In Genesis 17 when God changed Abram's name to Abraham, the reason is given: "For
a father of many nations have I made thee" (v. 5). Notice the expression "have I made
thee." At this time no child has been born to Abraham and Sarah, yet God says He has
made Abraham "a father of many nations." What God has promised, He is able to
perform. What He has begun, He is able to finish. When God says it, it is as good as
This same principle is seen in Romans 8:30: "Moreover whom he did predestinate, them
he also called: and whom he called, them he also justified: and whom he justified, them
he also glorified." We have not yet been glorified, but God speaks of it as a finished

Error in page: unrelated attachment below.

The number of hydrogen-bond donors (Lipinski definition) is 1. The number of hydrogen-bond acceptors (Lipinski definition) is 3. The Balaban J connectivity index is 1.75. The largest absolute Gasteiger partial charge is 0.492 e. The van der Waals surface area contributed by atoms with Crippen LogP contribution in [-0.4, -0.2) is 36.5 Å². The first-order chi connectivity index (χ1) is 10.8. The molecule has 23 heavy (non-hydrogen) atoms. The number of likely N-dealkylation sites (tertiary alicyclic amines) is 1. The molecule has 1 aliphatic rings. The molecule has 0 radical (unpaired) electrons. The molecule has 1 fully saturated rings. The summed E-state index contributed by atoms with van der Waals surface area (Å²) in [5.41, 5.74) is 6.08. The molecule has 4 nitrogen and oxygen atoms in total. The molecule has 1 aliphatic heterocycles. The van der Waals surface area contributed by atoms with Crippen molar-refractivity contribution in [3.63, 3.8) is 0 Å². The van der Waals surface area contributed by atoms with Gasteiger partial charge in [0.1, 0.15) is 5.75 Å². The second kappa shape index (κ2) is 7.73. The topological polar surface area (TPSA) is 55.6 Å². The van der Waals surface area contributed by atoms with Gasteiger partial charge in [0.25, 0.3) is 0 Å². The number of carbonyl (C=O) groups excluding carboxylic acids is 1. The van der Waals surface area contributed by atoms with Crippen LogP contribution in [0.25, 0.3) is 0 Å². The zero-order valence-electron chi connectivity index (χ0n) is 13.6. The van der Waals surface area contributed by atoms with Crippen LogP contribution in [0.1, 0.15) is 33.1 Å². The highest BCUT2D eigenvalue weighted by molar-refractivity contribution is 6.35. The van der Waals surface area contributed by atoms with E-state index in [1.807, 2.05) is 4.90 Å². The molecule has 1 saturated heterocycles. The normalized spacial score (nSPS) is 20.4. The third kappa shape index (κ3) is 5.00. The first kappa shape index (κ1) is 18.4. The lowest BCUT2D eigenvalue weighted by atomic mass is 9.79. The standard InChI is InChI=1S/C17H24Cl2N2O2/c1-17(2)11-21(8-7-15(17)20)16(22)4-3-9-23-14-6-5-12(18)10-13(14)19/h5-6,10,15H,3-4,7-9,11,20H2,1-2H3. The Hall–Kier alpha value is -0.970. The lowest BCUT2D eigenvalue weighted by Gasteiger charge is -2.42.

work. Why? Because what He begins, He finishes. When it is His undertaking, He sees
it through. The time element is in His hands.
We need to realize that Abraham's God is our God. The promises made to Abraham
were promises that almighty grace alone could utter and that almighty power alone could
fulfill. When the almighty, all-sufficient God displays Himself, man's self must be
Abraham is set aside in the account at this point. He only listens. Sarah is not
mentioned. The bondwoman and her son are, for the moment, not in view. Nothing is
seen but the Almighty God in the fullness of His grace and sovereign power.
Jesus Christ the same yesterday, and to day, and for ever (Heb. 13:8).